Friday, September 2, 2016

My Great and Powerful Comment Box Moment of Oz




A great writer once said, “As writers for children, we have a responsibility to uphold.”

*steps aside as villions claim responsibility for this quote*





But only one said it at a specific conference, and only one said it to me when they critiqued an old sci-fi manuscript of mine. 

Now, this story was my Big #2. Which shall be known hereafter as The One, not to be confused with the actual “#1”-- which was the book of my heart, filled with telling and info dumps galore. *sighs*

No, this was my Big #2.

Which had to be The One, right? The One that’d get me in that contest. Land me that agent.

It wasn’t.

Well, for godsake, it didn’t even have an accurate number. How could it be?

But seriously, all #2 potty jokes aside, this particular comment box on an alien sub-plot got me to thinking...just because it’s made up, does it make it right?

I’m referring to characters doing bad things. Or planning to do bad things. Or even being perceived as something bad.




You see, in this book—on another world—with beings from another time and space—I left some little ones in the care of two teenaged alien beings. 

In my mind, I’d created these mature characters with highly responsible traits and personalities. I didn't think twice about entrusting them with a younger species. I left them with all the food, technology and medical tools, and every supply they'd need for generations to come. They'd all be set for life.

So, my great alien guys were perfectly responsible for these little ones’ upbringing.

But were they?

At that time, I would’ve said sure, why not. Aliens are people too. Sorta. But today, I’d be more...



Curious to your thoughts.

When we create scenarios, even in the wildest of fantasy worlds, there’s still an underlying morality that folds into the story line. Am I right?

So what if Crockafarmers have been shooting little Fiffyfoamers for generations. Who cares if Roaminy Roodles are mean to Clickity Clackers.

But kids will.

And they do.

Hell, I already feel bad for those poor Fiffyfoamers and Clickity Clackers. Don’t you?

Roaminy Roodles have feelings. And so do kids.

This crit was done loooooong ago (Okay, just three years ago, but in Fiffyfoamer years it’s like forever). And this critiquer was a wizard editor. Probably still wears a long divider cape at home. There were so many things to learn from the other comment boxes. One, of course, was that I spelled forrest wrong, but I’ll always do that, so...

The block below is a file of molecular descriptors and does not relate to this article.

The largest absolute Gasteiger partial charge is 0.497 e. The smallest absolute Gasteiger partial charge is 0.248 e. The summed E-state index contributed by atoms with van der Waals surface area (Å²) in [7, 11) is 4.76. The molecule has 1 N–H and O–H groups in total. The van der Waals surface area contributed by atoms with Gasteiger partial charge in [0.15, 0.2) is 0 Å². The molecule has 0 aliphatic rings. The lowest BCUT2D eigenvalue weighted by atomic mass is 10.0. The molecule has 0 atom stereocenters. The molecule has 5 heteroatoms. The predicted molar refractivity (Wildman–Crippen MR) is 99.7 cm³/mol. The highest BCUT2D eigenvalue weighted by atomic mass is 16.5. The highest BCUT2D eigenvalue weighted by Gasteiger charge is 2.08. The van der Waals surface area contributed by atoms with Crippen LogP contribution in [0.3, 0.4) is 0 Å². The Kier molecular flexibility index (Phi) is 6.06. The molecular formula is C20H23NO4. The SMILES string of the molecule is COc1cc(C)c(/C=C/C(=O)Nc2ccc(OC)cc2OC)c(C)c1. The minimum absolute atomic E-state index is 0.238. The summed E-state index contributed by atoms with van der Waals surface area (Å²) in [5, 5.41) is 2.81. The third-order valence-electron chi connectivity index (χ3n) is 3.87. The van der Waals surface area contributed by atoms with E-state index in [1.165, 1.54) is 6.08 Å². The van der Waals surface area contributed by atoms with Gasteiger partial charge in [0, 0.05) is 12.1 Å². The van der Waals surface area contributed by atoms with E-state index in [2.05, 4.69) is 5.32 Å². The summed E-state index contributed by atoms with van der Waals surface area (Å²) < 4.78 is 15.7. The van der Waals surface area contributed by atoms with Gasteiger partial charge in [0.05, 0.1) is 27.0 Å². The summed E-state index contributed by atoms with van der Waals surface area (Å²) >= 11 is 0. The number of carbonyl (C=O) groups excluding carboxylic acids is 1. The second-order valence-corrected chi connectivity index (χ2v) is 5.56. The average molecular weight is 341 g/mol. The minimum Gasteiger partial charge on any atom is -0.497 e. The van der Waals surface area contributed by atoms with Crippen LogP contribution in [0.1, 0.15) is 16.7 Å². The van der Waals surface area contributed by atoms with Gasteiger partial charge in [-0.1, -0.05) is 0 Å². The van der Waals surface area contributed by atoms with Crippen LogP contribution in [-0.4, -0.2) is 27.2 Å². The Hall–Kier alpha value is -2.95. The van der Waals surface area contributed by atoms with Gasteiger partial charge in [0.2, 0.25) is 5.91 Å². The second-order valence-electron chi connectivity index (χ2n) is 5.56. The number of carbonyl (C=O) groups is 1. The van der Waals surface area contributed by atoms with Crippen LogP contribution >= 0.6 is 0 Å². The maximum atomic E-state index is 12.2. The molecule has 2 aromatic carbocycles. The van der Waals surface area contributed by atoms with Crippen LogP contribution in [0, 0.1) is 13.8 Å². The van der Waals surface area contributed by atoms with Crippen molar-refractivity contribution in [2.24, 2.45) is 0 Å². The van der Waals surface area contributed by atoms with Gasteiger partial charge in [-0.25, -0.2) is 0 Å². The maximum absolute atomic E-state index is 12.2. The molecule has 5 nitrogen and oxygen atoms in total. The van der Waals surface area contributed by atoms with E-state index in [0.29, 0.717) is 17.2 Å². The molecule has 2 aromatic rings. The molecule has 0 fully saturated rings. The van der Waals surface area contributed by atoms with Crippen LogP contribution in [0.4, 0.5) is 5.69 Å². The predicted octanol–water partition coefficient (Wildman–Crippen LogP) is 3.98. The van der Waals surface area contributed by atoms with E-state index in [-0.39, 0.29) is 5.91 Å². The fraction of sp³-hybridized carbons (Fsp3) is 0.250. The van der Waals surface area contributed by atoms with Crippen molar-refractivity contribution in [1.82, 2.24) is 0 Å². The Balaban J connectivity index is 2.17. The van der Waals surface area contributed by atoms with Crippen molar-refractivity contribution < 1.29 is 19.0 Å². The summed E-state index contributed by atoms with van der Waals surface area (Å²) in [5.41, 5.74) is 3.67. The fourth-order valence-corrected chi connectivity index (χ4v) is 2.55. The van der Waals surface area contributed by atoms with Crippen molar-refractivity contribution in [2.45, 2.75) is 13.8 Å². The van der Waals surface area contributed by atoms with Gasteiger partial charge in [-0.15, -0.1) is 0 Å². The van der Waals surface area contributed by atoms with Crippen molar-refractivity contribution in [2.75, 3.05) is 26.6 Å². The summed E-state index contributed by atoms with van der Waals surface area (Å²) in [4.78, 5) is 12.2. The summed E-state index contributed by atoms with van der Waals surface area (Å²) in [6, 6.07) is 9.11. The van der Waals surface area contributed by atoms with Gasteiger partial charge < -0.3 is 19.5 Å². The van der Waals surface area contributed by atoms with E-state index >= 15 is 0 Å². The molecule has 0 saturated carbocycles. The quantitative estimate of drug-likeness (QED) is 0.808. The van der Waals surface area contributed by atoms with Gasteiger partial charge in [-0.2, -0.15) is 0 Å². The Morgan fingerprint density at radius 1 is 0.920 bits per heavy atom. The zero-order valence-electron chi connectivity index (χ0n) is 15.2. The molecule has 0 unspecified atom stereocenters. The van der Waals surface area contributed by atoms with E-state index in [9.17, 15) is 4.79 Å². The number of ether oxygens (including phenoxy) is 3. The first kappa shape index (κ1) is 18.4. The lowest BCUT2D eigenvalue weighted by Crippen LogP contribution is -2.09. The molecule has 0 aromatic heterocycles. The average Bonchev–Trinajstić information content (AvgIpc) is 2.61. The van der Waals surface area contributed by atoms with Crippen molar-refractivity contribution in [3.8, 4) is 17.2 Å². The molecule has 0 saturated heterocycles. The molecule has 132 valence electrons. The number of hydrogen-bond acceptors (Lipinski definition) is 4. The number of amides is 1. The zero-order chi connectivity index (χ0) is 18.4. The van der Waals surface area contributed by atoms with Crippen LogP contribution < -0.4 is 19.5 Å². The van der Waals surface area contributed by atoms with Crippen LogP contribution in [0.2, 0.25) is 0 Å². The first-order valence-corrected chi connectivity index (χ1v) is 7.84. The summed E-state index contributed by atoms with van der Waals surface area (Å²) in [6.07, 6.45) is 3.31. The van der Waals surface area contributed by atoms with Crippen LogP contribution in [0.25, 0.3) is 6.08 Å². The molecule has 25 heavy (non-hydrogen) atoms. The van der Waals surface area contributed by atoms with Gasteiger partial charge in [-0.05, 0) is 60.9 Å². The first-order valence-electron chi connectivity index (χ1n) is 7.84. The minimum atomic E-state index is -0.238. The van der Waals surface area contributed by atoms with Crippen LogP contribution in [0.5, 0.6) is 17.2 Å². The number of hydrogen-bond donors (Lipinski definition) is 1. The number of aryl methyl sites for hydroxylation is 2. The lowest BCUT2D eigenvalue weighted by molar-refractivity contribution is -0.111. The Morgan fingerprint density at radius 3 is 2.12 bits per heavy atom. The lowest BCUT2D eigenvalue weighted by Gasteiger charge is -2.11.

But that one particular comment track box about responsibility rang true for me. Even for stories outside of the box. Even in the wildest of worlds, I believe we have to be mindful of how kids could potentially ingest the words and stories we tell. I mean, if someone talks to me in a southern accent, I have to bite my tongue not to talk in a southern accent back.

It’s a real problem...y’all.

Dammit.

See now, if that’s how spongey I am. Imagine a kid?

At the time, I just saw my story as: Made Up, Not a Real World, Not Real People, and Not Real Circumstances. But our characters all become real to our readers. And a story can be received in very real ways. 


Every story I’ve written since has been compassed by this little comment bubble hanging over my head. And I believe it always will. 

This is just one of my personal aha-comment box moments. I’m sure I’ll have more ahead of me. But this one, I’ll never forget. I wonder if another critiquer would’ve spotted that particular subplot and called me out on it? Maybe, maybe not. You never know which comment will hit home or change a writer or their story for the better. For everyone.

Yes, it’s a big subjective world out there. But just ‘cause it’s made up, doesn’t make it right.

Right?

Wrong?

...What number was that book?



3 comments:

  1. I really think this is an important discussion. Often, I start my idea off in terms of the ultimate child reader, but often in the first draft I veer off and always have to pull it back to that vision in revisions. It's a challenge and a privilege, and it sure isn't easy!

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  2. So true, Wendy! So true. I find myself writing in mindful POV for all my YA and adult stuff, now, too. Definitely a labor of love! Good to know I'm not alone in this awesome challenge. (-:

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  3. I missed this post somehow, Mel. But I'm here now! It's such an important thing to remember when writing for kids, or anyone really. Thanks for the reminder and your great perspective. :)

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